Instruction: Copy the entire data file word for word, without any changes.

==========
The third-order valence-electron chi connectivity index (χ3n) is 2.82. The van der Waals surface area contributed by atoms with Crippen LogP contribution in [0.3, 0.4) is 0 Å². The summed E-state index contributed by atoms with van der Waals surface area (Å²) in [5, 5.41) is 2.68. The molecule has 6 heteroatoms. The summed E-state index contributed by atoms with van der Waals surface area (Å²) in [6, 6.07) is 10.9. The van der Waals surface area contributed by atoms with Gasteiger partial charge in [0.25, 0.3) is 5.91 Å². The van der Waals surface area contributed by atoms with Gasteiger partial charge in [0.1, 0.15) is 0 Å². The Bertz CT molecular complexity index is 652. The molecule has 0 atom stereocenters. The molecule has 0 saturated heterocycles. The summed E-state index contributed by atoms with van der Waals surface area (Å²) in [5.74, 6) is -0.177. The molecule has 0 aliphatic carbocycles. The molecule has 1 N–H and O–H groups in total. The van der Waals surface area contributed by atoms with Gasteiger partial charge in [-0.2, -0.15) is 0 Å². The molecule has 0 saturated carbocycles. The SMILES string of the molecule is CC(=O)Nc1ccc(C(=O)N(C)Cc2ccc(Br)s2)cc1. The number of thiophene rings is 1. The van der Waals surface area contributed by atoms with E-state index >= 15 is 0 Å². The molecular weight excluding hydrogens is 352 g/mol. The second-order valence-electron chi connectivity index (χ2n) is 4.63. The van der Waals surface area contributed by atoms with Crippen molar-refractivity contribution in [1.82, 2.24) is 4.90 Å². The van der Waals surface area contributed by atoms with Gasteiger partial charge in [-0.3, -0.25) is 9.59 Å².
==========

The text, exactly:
The third-order valence-electron chi connectivity index (χ3n) is 2.82. The van der Waals surface area contributed by atoms with Crippen LogP contribution in [0.3, 0.4) is 0 Å². The summed E-state index contributed by atoms with van der Waals surface area (Å²) in [5, 5.41) is 2.68. The molecule has 6 heteroatoms. The summed E-state index contributed by atoms with van der Waals surface area (Å²) in [6, 6.07) is 10.9. The van der Waals surface area contributed by atoms with Gasteiger partial charge in [0.25, 0.3) is 5.91 Å². The van der Waals surface area contributed by atoms with Gasteiger partial charge in [0.1, 0.15) is 0 Å². The Bertz CT molecular complexity index is 652. The molecule has 0 atom stereocenters. The molecule has 0 saturated heterocycles. The summed E-state index contributed by atoms with van der Waals surface area (Å²) in [5.74, 6) is -0.177. The molecule has 0 aliphatic carbocycles. The molecule has 1 N–H and O–H groups in total. The van der Waals surface area contributed by atoms with Gasteiger partial charge in [-0.2, -0.15) is 0 Å². The molecule has 0 saturated carbocycles. The SMILES string of the molecule is CC(=O)Nc1ccc(C(=O)N(C)Cc2ccc(Br)s2)cc1. The number of thiophene rings is 1. The van der Waals surface area contributed by atoms with E-state index >= 15 is 0 Å². The molecular weight excluding hydrogens is 352 g/mol. The second-order valence-electron chi connectivity index (χ2n) is 4.63. The van der Waals surface area contributed by atoms with Crippen molar-refractivity contribution in [1.82, 2.24) is 4.90 Å². The van der Waals surface area contributed by atoms with Gasteiger partial charge in [-0.3, -0.25) is 9.59 Å².